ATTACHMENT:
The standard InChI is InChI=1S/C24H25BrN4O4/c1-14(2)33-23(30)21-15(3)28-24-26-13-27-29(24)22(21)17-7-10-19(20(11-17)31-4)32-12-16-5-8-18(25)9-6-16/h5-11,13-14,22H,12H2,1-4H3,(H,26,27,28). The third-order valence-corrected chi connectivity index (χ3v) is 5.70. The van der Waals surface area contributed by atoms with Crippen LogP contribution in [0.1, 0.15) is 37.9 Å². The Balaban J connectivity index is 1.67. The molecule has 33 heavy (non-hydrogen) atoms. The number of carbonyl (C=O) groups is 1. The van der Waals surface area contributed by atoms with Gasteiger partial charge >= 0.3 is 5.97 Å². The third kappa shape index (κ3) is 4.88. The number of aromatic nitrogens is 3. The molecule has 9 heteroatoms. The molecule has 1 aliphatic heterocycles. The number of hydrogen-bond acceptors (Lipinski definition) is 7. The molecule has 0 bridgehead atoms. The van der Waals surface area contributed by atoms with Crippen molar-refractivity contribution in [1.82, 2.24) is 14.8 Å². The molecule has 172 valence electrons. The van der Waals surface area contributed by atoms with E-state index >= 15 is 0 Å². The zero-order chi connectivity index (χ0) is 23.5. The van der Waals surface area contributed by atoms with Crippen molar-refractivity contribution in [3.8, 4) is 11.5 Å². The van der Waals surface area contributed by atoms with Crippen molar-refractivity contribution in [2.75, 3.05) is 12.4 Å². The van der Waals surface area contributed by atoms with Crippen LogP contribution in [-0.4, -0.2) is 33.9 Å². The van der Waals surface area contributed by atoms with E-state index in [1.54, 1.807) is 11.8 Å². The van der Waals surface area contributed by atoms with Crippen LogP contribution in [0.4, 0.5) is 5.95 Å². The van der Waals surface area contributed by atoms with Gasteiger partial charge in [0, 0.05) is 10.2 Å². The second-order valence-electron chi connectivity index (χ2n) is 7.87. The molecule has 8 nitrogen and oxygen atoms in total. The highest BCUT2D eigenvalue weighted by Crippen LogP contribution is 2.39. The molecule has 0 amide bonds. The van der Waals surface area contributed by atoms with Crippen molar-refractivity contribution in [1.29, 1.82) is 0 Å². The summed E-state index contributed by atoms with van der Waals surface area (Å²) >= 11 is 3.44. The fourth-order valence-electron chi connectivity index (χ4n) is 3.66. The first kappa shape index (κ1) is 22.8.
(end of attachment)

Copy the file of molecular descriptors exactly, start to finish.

The standard InChI is InChI=1S/C24H25BrN4O4/c1-14(2)33-23(30)21-15(3)28-24-26-13-27-29(24)22(21)17-7-10-19(20(11-17)31-4)32-12-16-5-8-18(25)9-6-16/h5-11,13-14,22H,12H2,1-4H3,(H,26,27,28). The third-order valence-corrected chi connectivity index (χ3v) is 5.70. The van der Waals surface area contributed by atoms with Crippen LogP contribution in [0.1, 0.15) is 37.9 Å². The Balaban J connectivity index is 1.67. The molecule has 33 heavy (non-hydrogen) atoms. The number of carbonyl (C=O) groups is 1. The van der Waals surface area contributed by atoms with Gasteiger partial charge >= 0.3 is 5.97 Å². The third kappa shape index (κ3) is 4.88. The number of aromatic nitrogens is 3. The molecule has 9 heteroatoms. The molecule has 1 aliphatic heterocycles. The number of hydrogen-bond acceptors (Lipinski definition) is 7. The molecule has 0 bridgehead atoms. The van der Waals surface area contributed by atoms with Crippen molar-refractivity contribution in [1.82, 2.24) is 14.8 Å². The molecule has 172 valence electrons. The van der Waals surface area contributed by atoms with E-state index >= 15 is 0 Å². The zero-order chi connectivity index (χ0) is 23.5. The van der Waals surface area contributed by atoms with Crippen molar-refractivity contribution in [3.8, 4) is 11.5 Å². The van der Waals surface area contributed by atoms with Crippen molar-refractivity contribution in [2.75, 3.05) is 12.4 Å². The van der Waals surface area contributed by atoms with Crippen LogP contribution in [-0.4, -0.2) is 33.9 Å². The van der Waals surface area contributed by atoms with E-state index in [1.54, 1.807) is 11.8 Å². The van der Waals surface area contributed by atoms with Crippen LogP contribution in [0.4, 0.5) is 5.95 Å². The van der Waals surface area contributed by atoms with Gasteiger partial charge in [0, 0.05) is 10.2 Å². The second-order valence-electron chi connectivity index (χ2n) is 7.87. The molecule has 8 nitrogen and oxygen atoms in total. The highest BCUT2D eigenvalue weighted by Crippen LogP contribution is 2.39. The molecule has 0 amide bonds. The van der Waals surface area contributed by atoms with Crippen molar-refractivity contribution in [1.29, 1.82) is 0 Å². The summed E-state index contributed by atoms with van der Waals surface area (Å²) >= 11 is 3.44. The fourth-order valence-electron chi connectivity index (χ4n) is 3.66. The first kappa shape index (κ1) is 22.8.